So it was heartening to read this in today’s SMH online. You really have to admire a guy who leaves ‘King’ off the end of his name so as to protect his credibility and quash those nepotism rumours before they even have a chance to hatch. I mean, Stephen King is a pretty big goose when it comes to the laying of golden eggs (oh please, God, let me walk away unharmed from this metaphor wreckage before the authorities arrive…), so had his son been prepared to exploit that happy paternity, and had Stephen King been willling to accommodate such efforts, one would have to assume agents and publishers alike might have been…what? Compelled or persuaded or curious or sycophantic or smart enough to listen. Instead, the son drops the royal seal from his title and goes forth into the world dressed in rags, determined to find his own long and difficult path toward his own, er, King-dom.
And throughout his journey to publication and a movie deal, it seems his sense of humour never left him, not even with four failed manuscripts screaming at him from every corner. He’s very funny talking about his anonymity, which, he suggests, was so easy to protect thanks to failure. Nothing averts scandal like complete indifference, after all.
Only now has he shrugged off his beggar’s cloak and revealed the princely robes underneath. Now the world knows he’s Stephen King’s son, and I bet that is one proud daddy-o.
* As an aside, Stephen King’s text On Writing is a very practical guide to trying to write. It contains advice I will never forget and to which I constantly refer.
I can’t fathom spoilers, I really can’t. I have a hard enough time coping with trailers and reviews these days, both of which seem hell-bent on telling me absolutely everything there is to know about the film/book/play/exhibition in question. Why do they have to wreck it for everyone by summarising the whole story or revealing the cliffhanger or naming the murderer? I kind of thought the idea was to enjoy getting to that part myself.
Yes, like everyone else on the planet, I’m talking about Harry Potter. Unlike everyone else on the planet, I’ve not read a single book in the series. I’ve not read one line. I’ve not seen any of the movies. I know J K Rowling is the author, and one very wealthy woman these days, and I know the young star of the film franchise, Daniel Radcliffe, caused a furore recently when he appeared on London’s West End in the buff. But I don’t know so very much more about the Harry Potter phenomenon. Which is not to say I have a single thing against it. On the contrary. Anything that gets anyone reading is brilliant as far as I’m concerned. Anything that gets this many people reading for this many years is absolutely stupendous. I’m a big fan of everything Rowling has single-handedly accomplished for children’s literature and the health of worldwide publishing in general. I couldn’t admire her achievement more, and I will one day sit down and read every single one of the Harry Potter books, if for no other reason than that they collectively represent a serious cultural moment in my time.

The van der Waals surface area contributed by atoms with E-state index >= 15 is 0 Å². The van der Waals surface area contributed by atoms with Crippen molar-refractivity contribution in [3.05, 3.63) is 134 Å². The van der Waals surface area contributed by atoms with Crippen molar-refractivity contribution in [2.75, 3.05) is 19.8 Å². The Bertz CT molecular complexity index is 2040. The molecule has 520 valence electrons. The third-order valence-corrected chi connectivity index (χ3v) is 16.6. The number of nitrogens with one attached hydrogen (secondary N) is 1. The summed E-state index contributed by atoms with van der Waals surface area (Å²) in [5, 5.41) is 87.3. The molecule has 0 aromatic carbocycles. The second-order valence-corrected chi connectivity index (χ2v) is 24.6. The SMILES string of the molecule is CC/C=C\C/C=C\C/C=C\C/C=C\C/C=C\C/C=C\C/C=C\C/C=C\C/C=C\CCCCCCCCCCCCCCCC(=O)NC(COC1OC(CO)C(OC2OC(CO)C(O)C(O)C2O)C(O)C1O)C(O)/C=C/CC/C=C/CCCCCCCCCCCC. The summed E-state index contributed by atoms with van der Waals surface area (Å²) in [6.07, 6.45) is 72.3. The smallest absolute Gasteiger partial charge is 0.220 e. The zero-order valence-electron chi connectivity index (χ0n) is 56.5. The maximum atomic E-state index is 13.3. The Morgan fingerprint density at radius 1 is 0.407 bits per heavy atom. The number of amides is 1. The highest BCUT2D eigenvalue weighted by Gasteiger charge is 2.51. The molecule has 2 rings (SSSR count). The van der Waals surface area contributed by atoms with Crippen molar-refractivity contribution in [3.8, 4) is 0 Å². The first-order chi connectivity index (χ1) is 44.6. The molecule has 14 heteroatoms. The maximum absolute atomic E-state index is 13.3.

So I’m as outraged as any ardent reader of Harry Potter that some people have seen fit to spoil the thrill of the final instalment’s arrival by revealing the outcome. Who would do that? What on earth would possess someone to post the final pages of the novel on the web? It’s just so small and mean. I grant you, I’m a surprise kinda gal, I love surprises, whereas some people loathe them and just have to know, but I find it difficult to fathom why anyone would decide to send a wholesale wrecking ball through the centre of someone else’s party. It’s really very sour of them, and a genuine disappointment for all of Rowling’s many, many fans who have waited a long time to learn the fate of their boy hero. I’m galled on their behalf that the spoilers have been so busy about their self-appointed task. Boo hiss.
I’ve been getting the disquieting feeling lately that things are going to start getting harder. Not in an economic sense, really, because Llew and I have been walking a fairly fine line already this year, thanks largely to my career choice and my (thus far) fruitless efforts to actually launch it (life may well have been simpler if I’d always had a burning ambition to be a futures trader…). No, at the end of the day, economically we’re okay. We can pay our mortgage, pay the bills, buy our food, and once in a blue moon even have a whopping great night out like last Saturday. I’ve been far, far worse off financially in the past, so that’s not what I’m concerned about.
I’m concerned that things are going to get harder in an emotional sense. My friends and I seem to be on the brink of some kind of age-related change to our hitherto rather jaunty and fun-loving equilibrium. It’s like things are getting more serious, somehow.
Some of my friends are having or have had their second child. They’re all exhausted – just so, so utterly exhausted that their eyes fill with tears whenever I ask them how they’re doing. Other couples are having tremendous difficulty falling pregnant at all, or are discovering they simply can’t, or are experiencing the full range of human heartache and endurance when it all goes horribly wrong. I can’t tell you how unbearable some of these stories are – especially when they belong to people who I know for a fact would make sensational, loving parents.